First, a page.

- 1.A European Journey #16 – Eisenach (Germany)
- 2.A European Journey #34 – Passau (Germany)
- 3.A European Journey #35 – Zülpich (Germany)
- 4.A European Journey #67 – Rhöndorf (Germany)
- 5.A European Journey #81 – Eisleben (Germany)
- 6.A European Journey #82 – Mansfeld (Germany)
- 7.A European Journey #83 – Magdeburg (Germany)
- 8.A European Journey #84 – Eisenach (Germany)
- 9.A European Journey #85 – Erfurt (Germany)
The Protestant Reformation in the sixteenth century was a theological movement which brought a radical transformation in every area of society, first in Northern Europe and later all over the world. One of the main actors of the Reformation was obviously Martin Luther.
It is not possible to understand the Protestant Reformation without learning about Luther’s life. This was what the famous nineteenth century Swiss historian, Jean-Henri Merle d’Aubigné, believed when he wrote about the History of the Reformation:
The knowledge of the Reformation effected in the heart of Luther himself is, in truth, the key to the Reformation of the Church. It isonly by studying the work in the individual, that we can comprehend the general work. They who neglect the former, will know but the form and exterior signs of the latter. They may gain knowledge of certain events and results, but they will never comprehend the intrinsic nature of that renovation for the principle of life that was the soul of it will remain unknown to them.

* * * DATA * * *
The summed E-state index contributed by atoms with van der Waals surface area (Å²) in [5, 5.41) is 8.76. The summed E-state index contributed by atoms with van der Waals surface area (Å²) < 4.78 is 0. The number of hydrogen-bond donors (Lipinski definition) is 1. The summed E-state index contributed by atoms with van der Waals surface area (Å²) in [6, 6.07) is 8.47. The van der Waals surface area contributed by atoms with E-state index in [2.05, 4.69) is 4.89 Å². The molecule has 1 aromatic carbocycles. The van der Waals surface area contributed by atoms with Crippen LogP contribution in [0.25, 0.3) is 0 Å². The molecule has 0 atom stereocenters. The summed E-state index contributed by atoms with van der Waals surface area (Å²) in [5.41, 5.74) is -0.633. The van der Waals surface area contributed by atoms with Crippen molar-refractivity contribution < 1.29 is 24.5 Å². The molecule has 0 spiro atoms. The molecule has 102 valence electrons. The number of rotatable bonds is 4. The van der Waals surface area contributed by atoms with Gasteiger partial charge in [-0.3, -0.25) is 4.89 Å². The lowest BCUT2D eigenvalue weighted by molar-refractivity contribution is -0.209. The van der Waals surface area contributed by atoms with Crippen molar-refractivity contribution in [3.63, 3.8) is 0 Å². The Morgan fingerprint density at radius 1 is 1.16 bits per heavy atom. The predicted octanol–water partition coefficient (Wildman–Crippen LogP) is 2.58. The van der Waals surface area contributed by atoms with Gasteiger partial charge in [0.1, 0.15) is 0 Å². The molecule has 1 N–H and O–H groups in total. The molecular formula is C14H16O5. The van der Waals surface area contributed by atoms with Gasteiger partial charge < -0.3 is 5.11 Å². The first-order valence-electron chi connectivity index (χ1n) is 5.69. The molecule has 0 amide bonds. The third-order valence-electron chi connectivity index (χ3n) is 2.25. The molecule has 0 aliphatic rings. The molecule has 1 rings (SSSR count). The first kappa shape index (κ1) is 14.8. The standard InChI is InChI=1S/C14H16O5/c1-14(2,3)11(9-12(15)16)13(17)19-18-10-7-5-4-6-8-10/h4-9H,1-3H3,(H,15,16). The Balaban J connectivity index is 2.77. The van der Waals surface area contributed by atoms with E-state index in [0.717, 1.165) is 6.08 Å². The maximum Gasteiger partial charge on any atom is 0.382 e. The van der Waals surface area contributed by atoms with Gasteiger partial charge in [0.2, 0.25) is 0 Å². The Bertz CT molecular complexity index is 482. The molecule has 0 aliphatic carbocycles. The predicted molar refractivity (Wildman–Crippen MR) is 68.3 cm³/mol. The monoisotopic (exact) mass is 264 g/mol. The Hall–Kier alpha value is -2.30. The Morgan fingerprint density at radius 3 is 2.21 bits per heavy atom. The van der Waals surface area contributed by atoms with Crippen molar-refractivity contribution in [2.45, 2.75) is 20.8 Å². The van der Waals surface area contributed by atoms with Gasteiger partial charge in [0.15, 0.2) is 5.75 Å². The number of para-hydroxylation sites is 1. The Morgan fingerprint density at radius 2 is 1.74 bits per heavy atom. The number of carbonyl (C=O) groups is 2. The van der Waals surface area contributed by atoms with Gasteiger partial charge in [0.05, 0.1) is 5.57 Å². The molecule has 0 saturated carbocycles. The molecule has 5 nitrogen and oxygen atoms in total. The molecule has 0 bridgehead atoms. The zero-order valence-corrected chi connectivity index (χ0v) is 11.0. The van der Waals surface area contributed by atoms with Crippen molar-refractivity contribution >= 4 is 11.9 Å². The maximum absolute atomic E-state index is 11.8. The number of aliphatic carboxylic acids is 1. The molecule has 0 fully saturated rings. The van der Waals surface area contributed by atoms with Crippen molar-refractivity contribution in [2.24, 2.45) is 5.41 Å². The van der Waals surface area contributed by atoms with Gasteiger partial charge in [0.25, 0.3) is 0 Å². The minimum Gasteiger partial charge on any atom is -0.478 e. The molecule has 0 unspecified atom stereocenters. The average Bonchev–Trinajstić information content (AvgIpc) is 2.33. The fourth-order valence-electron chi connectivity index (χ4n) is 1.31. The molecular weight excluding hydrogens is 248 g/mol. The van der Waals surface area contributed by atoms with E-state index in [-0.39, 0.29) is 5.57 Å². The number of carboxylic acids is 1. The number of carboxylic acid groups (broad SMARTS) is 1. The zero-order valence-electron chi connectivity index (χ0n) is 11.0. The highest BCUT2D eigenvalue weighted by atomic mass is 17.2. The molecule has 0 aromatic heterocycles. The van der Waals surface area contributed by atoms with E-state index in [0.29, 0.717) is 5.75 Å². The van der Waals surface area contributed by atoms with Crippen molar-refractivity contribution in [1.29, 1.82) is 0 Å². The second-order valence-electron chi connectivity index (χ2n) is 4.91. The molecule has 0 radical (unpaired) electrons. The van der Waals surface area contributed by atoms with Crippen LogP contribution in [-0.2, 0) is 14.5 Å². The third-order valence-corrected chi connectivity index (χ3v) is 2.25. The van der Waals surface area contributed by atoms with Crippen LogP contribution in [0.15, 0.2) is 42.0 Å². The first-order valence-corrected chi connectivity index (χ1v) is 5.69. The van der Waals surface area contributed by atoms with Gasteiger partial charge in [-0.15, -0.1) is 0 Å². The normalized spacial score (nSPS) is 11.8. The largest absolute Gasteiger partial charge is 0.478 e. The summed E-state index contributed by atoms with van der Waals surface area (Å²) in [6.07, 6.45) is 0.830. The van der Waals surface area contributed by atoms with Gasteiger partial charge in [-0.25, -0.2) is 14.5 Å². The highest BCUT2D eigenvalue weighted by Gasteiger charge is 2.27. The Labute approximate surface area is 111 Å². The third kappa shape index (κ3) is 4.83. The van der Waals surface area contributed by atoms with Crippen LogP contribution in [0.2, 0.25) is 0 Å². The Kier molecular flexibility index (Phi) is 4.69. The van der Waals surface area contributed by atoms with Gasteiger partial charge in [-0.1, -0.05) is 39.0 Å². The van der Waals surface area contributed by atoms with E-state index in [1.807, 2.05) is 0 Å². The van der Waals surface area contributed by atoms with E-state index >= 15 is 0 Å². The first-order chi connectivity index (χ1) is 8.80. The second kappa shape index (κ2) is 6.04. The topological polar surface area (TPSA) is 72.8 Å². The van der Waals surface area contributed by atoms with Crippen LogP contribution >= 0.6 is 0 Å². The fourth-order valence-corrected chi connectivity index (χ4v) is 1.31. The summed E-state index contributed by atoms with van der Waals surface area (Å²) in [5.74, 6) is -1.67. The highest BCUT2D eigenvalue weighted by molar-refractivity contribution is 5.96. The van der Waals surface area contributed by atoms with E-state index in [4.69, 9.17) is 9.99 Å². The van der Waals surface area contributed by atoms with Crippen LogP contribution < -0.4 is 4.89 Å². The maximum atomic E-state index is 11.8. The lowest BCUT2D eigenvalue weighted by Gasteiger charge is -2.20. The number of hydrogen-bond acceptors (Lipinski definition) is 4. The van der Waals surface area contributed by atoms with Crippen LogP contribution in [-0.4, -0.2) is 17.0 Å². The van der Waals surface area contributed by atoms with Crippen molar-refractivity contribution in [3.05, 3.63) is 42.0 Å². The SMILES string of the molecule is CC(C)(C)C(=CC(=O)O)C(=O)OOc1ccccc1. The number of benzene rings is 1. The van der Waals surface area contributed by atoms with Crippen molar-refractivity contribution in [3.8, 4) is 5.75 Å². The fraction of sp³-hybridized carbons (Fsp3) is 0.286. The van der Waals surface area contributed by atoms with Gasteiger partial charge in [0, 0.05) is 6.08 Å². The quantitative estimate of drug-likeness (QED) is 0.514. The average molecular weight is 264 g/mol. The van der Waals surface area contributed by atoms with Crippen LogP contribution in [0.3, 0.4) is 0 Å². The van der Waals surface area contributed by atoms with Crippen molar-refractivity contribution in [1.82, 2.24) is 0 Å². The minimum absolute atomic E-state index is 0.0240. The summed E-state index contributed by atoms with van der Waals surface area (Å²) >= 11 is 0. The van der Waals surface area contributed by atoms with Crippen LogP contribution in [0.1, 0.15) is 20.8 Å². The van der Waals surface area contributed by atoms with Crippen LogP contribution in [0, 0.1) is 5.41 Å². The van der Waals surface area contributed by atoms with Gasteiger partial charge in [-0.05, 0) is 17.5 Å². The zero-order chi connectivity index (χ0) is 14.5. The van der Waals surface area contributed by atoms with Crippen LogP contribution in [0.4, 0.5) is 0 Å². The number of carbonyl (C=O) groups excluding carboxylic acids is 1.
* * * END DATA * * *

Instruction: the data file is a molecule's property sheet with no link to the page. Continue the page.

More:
With Merle d’Aubigné’s comment in mind, let us visit some of the places that influenced the life of the German reformer.
Today, we will start with the birthplace of Martin Luther. It is a small town called Eisleben in the German region of Saxony, located 70 km West from Leipzig and 80 km South from Magdeburg. Since Eisleben is also the place where Martin Luther died, there are actually two museums here dedicated to the father of the Protestant Reformation, one in the house of his birth and the other in the house of his death.
The birth house of Martin Luther is actually located on a street named Lutherstrasse. The current house was built at the end of the 17thcentury, more than two hundred years after Martin Luther’s birth. And actually this house is now a witness not only to the birth of Martin Luther, but also to one of the major fruits that the Protestant Reformation brought to Europe.
But before we talk about the fruit, let’s first explore who Martin Luther’s parents were and which events surrounded his birth.
Both of Martin Luther’s parents, Margaret and Hans, were very pious Christian believers. Hans Luther wasborn to a family of farmers from Möhra, a small village near Eisenach, where Johann Sebastian Bach would later be born (stage 16). Luther’s mother, born Margaret Lindemann, was from Bad Neustadt an der Saale, which is about seventy kilometres South from Möhra.